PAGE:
No matter how dark our way forward looks, though, we can reject the fears that drive us to seek solace in death as the lies they are. We don’t know what will happen, and we don’t know how we will handle whatever comes. But Someone does, and He always has a plan for us and for our children. We can admit, no matter how long we’ve believed that abortion and infanticide are acceptable, that they are, in fact, wrong. All children deserve life, no matter their ages or conditions. We can embrace this fundamental truth. If you haven’t, know that God still loves you. He knows your entire life, from your worst thoughts and failings and actions. Despite them, He still wants you —small, little, mortal you–to live, from your very beginning to your God-deemed end. Hans Fiene again:

So, yes, voters, you should have stopped voting for pro-choice candidates a long time ago. Yes, politicians, from day one you should have feared the wrath of God more than the wrath of NARAL. But it’s not too late to do that now. It’s not too late to escape condemnation and find peace with the God who has already written out of existence every sin you committed against your most innocent and defenseless neighbors.

So don’t be afraid to take the plunge out the window. Don’t be afraid to jump. Don’t think that your father in heaven wants to watch you splatter on the sidewalk. He doesn’t. He wants to watch you land safely in the hands that have been waiting to catch you from before the foundation of the world. And don’t worry that you’ve doubled down on your sin one too many times. Don’t worry that you’ve climbed too high to survive the fall. Jump and see that the gravity of guilt is no match for the grace of God.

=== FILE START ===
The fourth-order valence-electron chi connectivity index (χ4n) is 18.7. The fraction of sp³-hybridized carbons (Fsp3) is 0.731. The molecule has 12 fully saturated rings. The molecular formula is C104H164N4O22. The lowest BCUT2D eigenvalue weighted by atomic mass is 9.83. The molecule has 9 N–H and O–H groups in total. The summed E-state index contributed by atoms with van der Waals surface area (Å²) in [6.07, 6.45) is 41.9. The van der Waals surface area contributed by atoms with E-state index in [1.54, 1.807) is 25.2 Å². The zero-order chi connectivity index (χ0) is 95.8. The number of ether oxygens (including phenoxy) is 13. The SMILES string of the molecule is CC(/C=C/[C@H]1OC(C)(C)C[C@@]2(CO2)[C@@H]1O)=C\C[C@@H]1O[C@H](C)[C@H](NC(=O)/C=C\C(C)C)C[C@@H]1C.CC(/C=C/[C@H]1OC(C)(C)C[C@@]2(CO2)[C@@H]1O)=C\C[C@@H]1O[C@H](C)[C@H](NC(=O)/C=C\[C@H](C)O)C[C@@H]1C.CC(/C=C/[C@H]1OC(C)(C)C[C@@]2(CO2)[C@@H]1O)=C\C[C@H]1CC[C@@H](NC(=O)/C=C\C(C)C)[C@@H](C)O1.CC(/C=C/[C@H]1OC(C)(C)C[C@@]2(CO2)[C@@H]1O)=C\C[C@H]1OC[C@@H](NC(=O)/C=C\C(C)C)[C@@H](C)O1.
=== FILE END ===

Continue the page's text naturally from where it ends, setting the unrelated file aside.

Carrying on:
UPDATE: From my sister, Amilia.

I can’t, and won’t pretend, to be impartial about abortion. I have always been pro-life, and my own story has a role why I take that side. Though to me it’s not a sides issue – we’re all human, and we all started out small.
To me, making abortion illegal has never been about taking away someone’s rights – it’s acknowledging that there’s more than one person’s rights involved. As Dr. Seuss said, “A person’s a person, no matter how small.” And in weighing the rights of the people involved in an unplanned or risky pregnancy, as a society we need to take into consideration the rights of the person who cannot speak for themselves just as much as the woman carrying her or him. It seems to be the just thing to do. Not to ignore the smaller, infinitely weaker person. That to me is what bullies do.
Our humanity is not based on how much we’re wanted by our parents, or whether we’ve got good health (mental and physical), or whether the circumstances around our births are perfect. It’s not based on how little of a burden we’ll place on others by our existence. Our humanity is established in this fact: that we EXIST, both before birth and after. No matter how many years or months or days or breaths of life that we’re given.
We don’t know the effects we have on others. Emily, thank you for sharing our story.